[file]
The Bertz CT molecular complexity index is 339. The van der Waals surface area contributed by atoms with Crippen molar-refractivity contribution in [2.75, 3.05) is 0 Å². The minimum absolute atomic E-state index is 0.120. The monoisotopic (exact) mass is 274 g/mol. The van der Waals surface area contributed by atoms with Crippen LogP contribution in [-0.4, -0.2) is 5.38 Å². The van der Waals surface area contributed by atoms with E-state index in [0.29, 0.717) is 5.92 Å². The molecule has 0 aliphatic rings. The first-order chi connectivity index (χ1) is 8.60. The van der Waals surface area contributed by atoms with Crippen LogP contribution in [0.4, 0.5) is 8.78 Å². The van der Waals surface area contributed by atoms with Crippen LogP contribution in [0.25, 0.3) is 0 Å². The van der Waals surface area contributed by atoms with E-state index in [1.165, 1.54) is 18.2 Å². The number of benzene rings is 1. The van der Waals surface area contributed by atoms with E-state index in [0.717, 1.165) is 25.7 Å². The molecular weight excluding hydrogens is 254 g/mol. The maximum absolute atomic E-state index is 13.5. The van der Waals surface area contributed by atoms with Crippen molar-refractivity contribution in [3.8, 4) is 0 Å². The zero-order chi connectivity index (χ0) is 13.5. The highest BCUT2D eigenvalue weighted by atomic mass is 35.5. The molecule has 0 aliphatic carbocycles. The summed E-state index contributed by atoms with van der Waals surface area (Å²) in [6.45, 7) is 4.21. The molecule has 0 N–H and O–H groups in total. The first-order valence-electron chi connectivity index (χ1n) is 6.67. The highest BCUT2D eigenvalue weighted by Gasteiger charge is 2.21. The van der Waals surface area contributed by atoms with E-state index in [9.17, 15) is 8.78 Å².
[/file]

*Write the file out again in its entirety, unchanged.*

The Bertz CT molecular complexity index is 339. The van der Waals surface area contributed by atoms with Crippen molar-refractivity contribution in [2.75, 3.05) is 0 Å². The minimum absolute atomic E-state index is 0.120. The monoisotopic (exact) mass is 274 g/mol. The van der Waals surface area contributed by atoms with Crippen LogP contribution in [-0.4, -0.2) is 5.38 Å². The van der Waals surface area contributed by atoms with E-state index in [0.29, 0.717) is 5.92 Å². The molecule has 0 aliphatic rings. The first-order chi connectivity index (χ1) is 8.60. The van der Waals surface area contributed by atoms with Crippen LogP contribution in [0.4, 0.5) is 8.78 Å². The van der Waals surface area contributed by atoms with Crippen LogP contribution in [0.25, 0.3) is 0 Å². The van der Waals surface area contributed by atoms with E-state index in [1.165, 1.54) is 18.2 Å². The number of benzene rings is 1. The van der Waals surface area contributed by atoms with E-state index in [0.717, 1.165) is 25.7 Å². The molecular weight excluding hydrogens is 254 g/mol. The maximum absolute atomic E-state index is 13.5. The van der Waals surface area contributed by atoms with Crippen molar-refractivity contribution in [3.8, 4) is 0 Å². The zero-order chi connectivity index (χ0) is 13.5. The highest BCUT2D eigenvalue weighted by atomic mass is 35.5. The molecule has 0 aliphatic carbocycles. The summed E-state index contributed by atoms with van der Waals surface area (Å²) in [6.45, 7) is 4.21. The molecule has 0 N–H and O–H groups in total. The first-order valence-electron chi connectivity index (χ1n) is 6.67. The highest BCUT2D eigenvalue weighted by Gasteiger charge is 2.21. The van der Waals surface area contributed by atoms with E-state index in [9.17, 15) is 8.78 Å².